On September 1, two psychologists will begin an unusual new training program at Walter Reed Army Medical Center that may provoke the fiercest skirmish so far in the bitter turf fight between psychologists and psychiatrists.
At issue in the experiment mandated by Congress is whether clinical psychologists with additional medical training can safely prescribe drugs, one of the most cherished perquisites of medicine and one of the chief distinctions between psychiatrists, who are medical doctors, and psychologists, who are not.
"If psychologists start prescribing medication, then what is a psychiatrist?" asked E. Fuller Torrey, a Washington psychiatrist who supports extending prescription privileges to psychologists. "The American Psychiatric Association correctly perceives that this is a foot in the door for psychologists."
Officials of both the APA, which represents the nation's 36,000 psychiatrists, and the American Medical Association say they are opposed to letting psychologists prescribe drugs, even with additional training in pharmacology. "To think of pharmacology without anatomy, physiology and biochemistry says that all the things we do to create doctors in this country doesn't mean a thing," said Melvin Sabshin, medical director of the Washington-based APA.
Physicians argue that the sophistication required to properly prescribe psychotropic drugs that alter brain chemistry requires a medical degree that provides firm grounding in the basic sciences augmented by several years of clinical training. "It scares me to think of psychologists prescribing," said AMA president C. John Tupper. "I don't want to be treated that way, and I don't want my family to be treated that way.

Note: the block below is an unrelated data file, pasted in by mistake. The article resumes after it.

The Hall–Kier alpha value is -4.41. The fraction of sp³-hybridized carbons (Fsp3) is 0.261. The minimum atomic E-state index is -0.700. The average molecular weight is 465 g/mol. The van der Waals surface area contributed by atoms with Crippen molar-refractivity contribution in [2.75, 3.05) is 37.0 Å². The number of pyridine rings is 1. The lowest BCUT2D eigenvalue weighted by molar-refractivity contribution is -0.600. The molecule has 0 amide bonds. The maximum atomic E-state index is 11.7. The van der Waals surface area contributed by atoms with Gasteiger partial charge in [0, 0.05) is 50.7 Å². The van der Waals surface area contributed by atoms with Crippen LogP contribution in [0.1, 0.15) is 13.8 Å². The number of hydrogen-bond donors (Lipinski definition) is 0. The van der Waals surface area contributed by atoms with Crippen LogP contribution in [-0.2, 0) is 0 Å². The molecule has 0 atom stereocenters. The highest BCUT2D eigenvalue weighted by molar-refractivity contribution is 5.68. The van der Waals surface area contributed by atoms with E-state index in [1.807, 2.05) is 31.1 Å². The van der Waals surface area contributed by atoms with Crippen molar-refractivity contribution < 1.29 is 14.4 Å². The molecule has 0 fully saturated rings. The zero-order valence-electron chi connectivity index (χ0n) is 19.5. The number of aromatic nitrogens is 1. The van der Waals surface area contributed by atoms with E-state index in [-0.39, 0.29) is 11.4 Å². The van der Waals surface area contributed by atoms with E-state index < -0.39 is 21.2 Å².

But many psychologists see the issue far differently. They argue that they are often better trained to treat mental disorders than many of the general practice physicians who now care for and prescribe drugs for patients with psychiatric problems. In addition, they note that psychologists are performing much of the research on new psychiatric drugs.
"We have psychologists who are very well trained in diagnosing and treating mental illness," says Bryant Welch, executive director for clinical practice at the American Psychological Association, which has 105,000 members. "But the one thing that they have not been trained or licensed to do is to prescribe psychoactive drugs."
Psychologists aren't the only ones seeking prescription privileges. In some jursidictions, including the District, registered nurses with advanced degrees -- among them midwives, nurse practitioners and nurse anesthetists -- can prescribe some medications on a limited basis. So can physicians' assistants, optometrists, podiatrists and pharmacists. Although physicians' organizations generally have opposed the extension of prescription privileges to these groups, some doctors contend that nurses and physicians' assistants have more of a grounding in the basic sciences than do psychologists.
Some who favor extending privileges to psychologists argue that it would help compensate for the scarcity of psychiatrists in rural areas and at state mental hospitals. "The consequences of this psychiatric manpower shortage for the care of the seriously mentally ill are predictable and disastrous," said Torrey, who has written extensively on the plight of the homeless mentally ill. "Why not give those psychologists who are interested a training course in medication utilization and let them prescribe?"
That's a question that Sen. Daniel K. Inouye (D-Hawaii), chairman of the Senate subcommittee on defense appropriations, has been asking as well. Inouye, whose administrative assistant Patrick H. DeLeon is a clinical psychologist, a member of the American Psychological Association's board of directors and author of several articles advocating prescription privileges for psychologists, first proposed the upcoming demonstration project in 1987.